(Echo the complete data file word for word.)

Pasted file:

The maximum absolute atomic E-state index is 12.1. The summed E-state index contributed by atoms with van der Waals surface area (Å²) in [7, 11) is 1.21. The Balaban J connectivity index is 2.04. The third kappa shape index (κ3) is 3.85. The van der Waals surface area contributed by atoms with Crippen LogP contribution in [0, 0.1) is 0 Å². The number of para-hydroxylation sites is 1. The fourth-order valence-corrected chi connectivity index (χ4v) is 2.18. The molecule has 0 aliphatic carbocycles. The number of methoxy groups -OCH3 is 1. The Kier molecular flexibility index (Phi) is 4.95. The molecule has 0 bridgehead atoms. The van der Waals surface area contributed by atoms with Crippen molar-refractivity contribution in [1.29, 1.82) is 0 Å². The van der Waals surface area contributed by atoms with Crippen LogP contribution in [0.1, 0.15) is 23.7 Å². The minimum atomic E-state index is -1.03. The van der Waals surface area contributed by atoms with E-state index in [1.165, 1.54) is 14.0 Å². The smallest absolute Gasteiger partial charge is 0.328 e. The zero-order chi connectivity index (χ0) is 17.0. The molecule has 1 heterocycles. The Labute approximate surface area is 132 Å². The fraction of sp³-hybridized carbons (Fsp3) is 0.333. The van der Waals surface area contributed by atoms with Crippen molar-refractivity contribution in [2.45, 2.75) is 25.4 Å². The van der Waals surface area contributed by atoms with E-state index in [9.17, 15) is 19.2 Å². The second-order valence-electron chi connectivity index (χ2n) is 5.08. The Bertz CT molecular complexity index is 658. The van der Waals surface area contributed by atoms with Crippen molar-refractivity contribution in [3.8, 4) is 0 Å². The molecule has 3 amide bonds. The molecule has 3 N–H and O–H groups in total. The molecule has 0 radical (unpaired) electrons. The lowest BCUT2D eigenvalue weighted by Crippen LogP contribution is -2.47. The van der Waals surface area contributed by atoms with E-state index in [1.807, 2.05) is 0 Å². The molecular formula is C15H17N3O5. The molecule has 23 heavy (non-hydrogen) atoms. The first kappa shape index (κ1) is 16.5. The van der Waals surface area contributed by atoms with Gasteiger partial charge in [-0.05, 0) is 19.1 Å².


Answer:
The maximum absolute atomic E-state index is 12.1. The summed E-state index contributed by atoms with van der Waals surface area (Å²) in [7, 11) is 1.21. The Balaban J connectivity index is 2.04. The third kappa shape index (κ3) is 3.85. The van der Waals surface area contributed by atoms with Crippen LogP contribution in [0, 0.1) is 0 Å². The number of para-hydroxylation sites is 1. The fourth-order valence-corrected chi connectivity index (χ4v) is 2.18. The molecule has 0 aliphatic carbocycles. The number of methoxy groups -OCH3 is 1. The Kier molecular flexibility index (Phi) is 4.95. The molecule has 0 bridgehead atoms. The van der Waals surface area contributed by atoms with Crippen molar-refractivity contribution in [1.29, 1.82) is 0 Å². The van der Waals surface area contributed by atoms with Crippen LogP contribution in [0.1, 0.15) is 23.7 Å². The minimum atomic E-state index is -1.03. The van der Waals surface area contributed by atoms with E-state index in [1.165, 1.54) is 14.0 Å². The smallest absolute Gasteiger partial charge is 0.328 e. The zero-order chi connectivity index (χ0) is 17.0. The molecule has 1 heterocycles. The Labute approximate surface area is 132 Å². The fraction of sp³-hybridized carbons (Fsp3) is 0.333. The van der Waals surface area contributed by atoms with Crippen molar-refractivity contribution in [2.45, 2.75) is 25.4 Å². The van der Waals surface area contributed by atoms with E-state index in [9.17, 15) is 19.2 Å². The second-order valence-electron chi connectivity index (χ2n) is 5.08. The Bertz CT molecular complexity index is 658. The van der Waals surface area contributed by atoms with Crippen molar-refractivity contribution in [3.8, 4) is 0 Å². The molecule has 3 amide bonds. The molecule has 3 N–H and O–H groups in total. The molecule has 0 radical (unpaired) electrons. The lowest BCUT2D eigenvalue weighted by Crippen LogP contribution is -2.47. The van der Waals surface area contributed by atoms with E-state index in [1.807, 2.05) is 0 Å². The molecular formula is C15H17N3O5. The molecule has 23 heavy (non-hydrogen) atoms. The first kappa shape index (κ1) is 16.5. The van der Waals surface area contributed by atoms with Gasteiger partial charge in [-0.05, 0) is 19.1 Å².